The views and opinions expressed here are those of the authors and do not necessarily reflect the position of either Johns Hopkins University and Medicine or the University of Washington.
Probably the biggest public health policy issue facing us today – and an issue each one of us will have to consider as the U.S. mass vaccination campaign continues to roll out – is what to do about wearing a mask once you’re fully vaccinated while many around you are not? No one likes masks, including me. But I understand how many gazillion viral particles can be put on the head of a pin and how many gazillion viral particles can be emitted through a sneeze, or while talking, or eating. And I understand how evolution has made this the mode of transmission for hundreds and hundreds of viruses – far too numerous to list here; these little critters were here on the planet well before us and pass from human to human without recrimination.
The good news for us in the fight against COVID-19 is that we now have three very effective vaccines – two mRNA (Pfizer and Moderna), and one Ad26 (Johnson & Johnson) – approved in the U.S. under Emergency Use Authorization that provide personal protection against symptomatic COVID-19, and millions of Americans have now been fully immunized. But what about those unvaccinated persons around you? Are they protected? Can you still acquire the virus unknowingly and transmit it? The CDC put out new guidance on social distancing for fully immunized people on Monday, March 8th. We need to think about this new guidance and what we know and don’t know about SARS-CoV-2 transmission.
First, let’s look at what happens when you come into contact with the virus and how protection works in your body.
When the virus lands on your hands and you touch your eyes or your nose or your mouth, it really becomes a race between your immune response and the virus’s ability to invade cells and start replicating. That race differs, depending on the virus, the inoculation load, the strain of the virus, and your own immune response. How good are the first immune system “soldiers,” often not primed by vaccination; how quick are the second line of soldiers – do they get into the nose, and how many get into the nose? There’s a fair amount of work that’s been done on what we call the battlefield between the host and the virus. And for many fast-replicating viruses, the half-life of a viral-infected cell is 20 to 40 minutes. So, every twenty-minute delay in an immune response can lead to a doubling, sometimes a tripling of the virus. This interplay tends to happen in what I’ll call staccato time; it certainly is not adagio.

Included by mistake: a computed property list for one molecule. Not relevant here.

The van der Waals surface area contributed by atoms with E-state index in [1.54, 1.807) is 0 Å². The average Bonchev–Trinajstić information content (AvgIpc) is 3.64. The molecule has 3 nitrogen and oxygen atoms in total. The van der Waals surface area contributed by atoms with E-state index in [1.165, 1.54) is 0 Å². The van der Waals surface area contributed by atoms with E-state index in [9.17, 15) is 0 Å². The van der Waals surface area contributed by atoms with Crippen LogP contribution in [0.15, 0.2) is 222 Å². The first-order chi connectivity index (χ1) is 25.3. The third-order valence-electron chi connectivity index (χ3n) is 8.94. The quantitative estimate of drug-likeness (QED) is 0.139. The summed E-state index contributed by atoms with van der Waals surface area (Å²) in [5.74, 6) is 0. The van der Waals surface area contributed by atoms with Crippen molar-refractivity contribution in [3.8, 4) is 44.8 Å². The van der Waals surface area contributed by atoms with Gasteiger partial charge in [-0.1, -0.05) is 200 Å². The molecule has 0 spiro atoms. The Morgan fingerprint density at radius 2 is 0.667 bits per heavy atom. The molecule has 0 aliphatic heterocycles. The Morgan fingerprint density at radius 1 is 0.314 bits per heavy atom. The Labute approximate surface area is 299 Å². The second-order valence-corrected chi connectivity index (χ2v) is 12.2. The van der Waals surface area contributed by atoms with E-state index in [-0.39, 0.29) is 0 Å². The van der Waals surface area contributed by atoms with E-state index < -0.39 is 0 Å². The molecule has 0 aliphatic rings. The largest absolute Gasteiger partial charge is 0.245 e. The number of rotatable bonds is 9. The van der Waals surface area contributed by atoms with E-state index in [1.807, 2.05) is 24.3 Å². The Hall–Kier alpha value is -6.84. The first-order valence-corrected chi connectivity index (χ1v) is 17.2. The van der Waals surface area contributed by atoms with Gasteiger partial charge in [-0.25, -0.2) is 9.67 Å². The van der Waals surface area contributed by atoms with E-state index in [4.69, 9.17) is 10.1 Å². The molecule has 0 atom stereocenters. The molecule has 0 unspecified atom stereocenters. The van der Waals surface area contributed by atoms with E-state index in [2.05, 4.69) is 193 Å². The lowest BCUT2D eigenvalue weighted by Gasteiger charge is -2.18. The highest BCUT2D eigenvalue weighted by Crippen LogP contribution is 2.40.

But once you’re vaccinated, you are protected from getting severely ill or dying. What we don’t yet know is: can the virus still infect you and replicate at high enough levels that you could unwittingly transmit it to someone else? That’s the question we’re asking today. If the person is vaccinated, this may not be a big deal. But if they’re not vaccinated and they have an underlying medical condition, then we could have a problem. A problem that leads to hospitalization or worse, death.
The potential severity of COVID-19 continues to stagger the imagination. Data collected over the past year grimly prove that early assertions calling COVID-19 simply the flu were false. A graph recently shown in the New York Times illustrates my point:
It’s this knowledge that I carry with me from day to day as a reminder: “Larry, you’re vaccinated, but a lot of people aren’t. In fact, 90% of the people walking around are not vaccinated and you do not have the luxury to give up your responsibility to protect them.”